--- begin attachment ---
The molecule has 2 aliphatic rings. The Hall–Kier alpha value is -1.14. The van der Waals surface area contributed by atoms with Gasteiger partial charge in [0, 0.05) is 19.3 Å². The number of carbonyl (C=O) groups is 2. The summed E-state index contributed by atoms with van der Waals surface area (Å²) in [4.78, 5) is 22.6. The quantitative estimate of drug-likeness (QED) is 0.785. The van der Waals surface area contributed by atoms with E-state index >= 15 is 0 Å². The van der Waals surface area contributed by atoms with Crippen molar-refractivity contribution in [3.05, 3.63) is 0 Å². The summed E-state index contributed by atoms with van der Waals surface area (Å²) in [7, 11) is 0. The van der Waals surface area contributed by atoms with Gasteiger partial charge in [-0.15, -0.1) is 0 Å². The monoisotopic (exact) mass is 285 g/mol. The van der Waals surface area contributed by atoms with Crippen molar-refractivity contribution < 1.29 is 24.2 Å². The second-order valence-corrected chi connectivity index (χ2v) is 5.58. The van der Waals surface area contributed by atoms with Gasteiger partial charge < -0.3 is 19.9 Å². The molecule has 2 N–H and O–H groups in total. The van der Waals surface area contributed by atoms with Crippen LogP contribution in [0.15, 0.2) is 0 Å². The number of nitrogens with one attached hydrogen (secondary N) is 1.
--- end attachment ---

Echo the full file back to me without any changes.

The molecule has 2 aliphatic rings. The Hall–Kier alpha value is -1.14. The van der Waals surface area contributed by atoms with Gasteiger partial charge in [0, 0.05) is 19.3 Å². The number of carbonyl (C=O) groups is 2. The summed E-state index contributed by atoms with van der Waals surface area (Å²) in [4.78, 5) is 22.6. The quantitative estimate of drug-likeness (QED) is 0.785. The van der Waals surface area contributed by atoms with E-state index >= 15 is 0 Å². The van der Waals surface area contributed by atoms with Crippen molar-refractivity contribution in [3.05, 3.63) is 0 Å². The summed E-state index contributed by atoms with van der Waals surface area (Å²) in [7, 11) is 0. The van der Waals surface area contributed by atoms with Gasteiger partial charge in [-0.15, -0.1) is 0 Å². The monoisotopic (exact) mass is 285 g/mol. The van der Waals surface area contributed by atoms with Crippen molar-refractivity contribution < 1.29 is 24.2 Å². The second-order valence-corrected chi connectivity index (χ2v) is 5.58. The van der Waals surface area contributed by atoms with Gasteiger partial charge < -0.3 is 19.9 Å². The molecule has 2 N–H and O–H groups in total. The van der Waals surface area contributed by atoms with Crippen LogP contribution in [0.15, 0.2) is 0 Å². The number of nitrogens with one attached hydrogen (secondary N) is 1.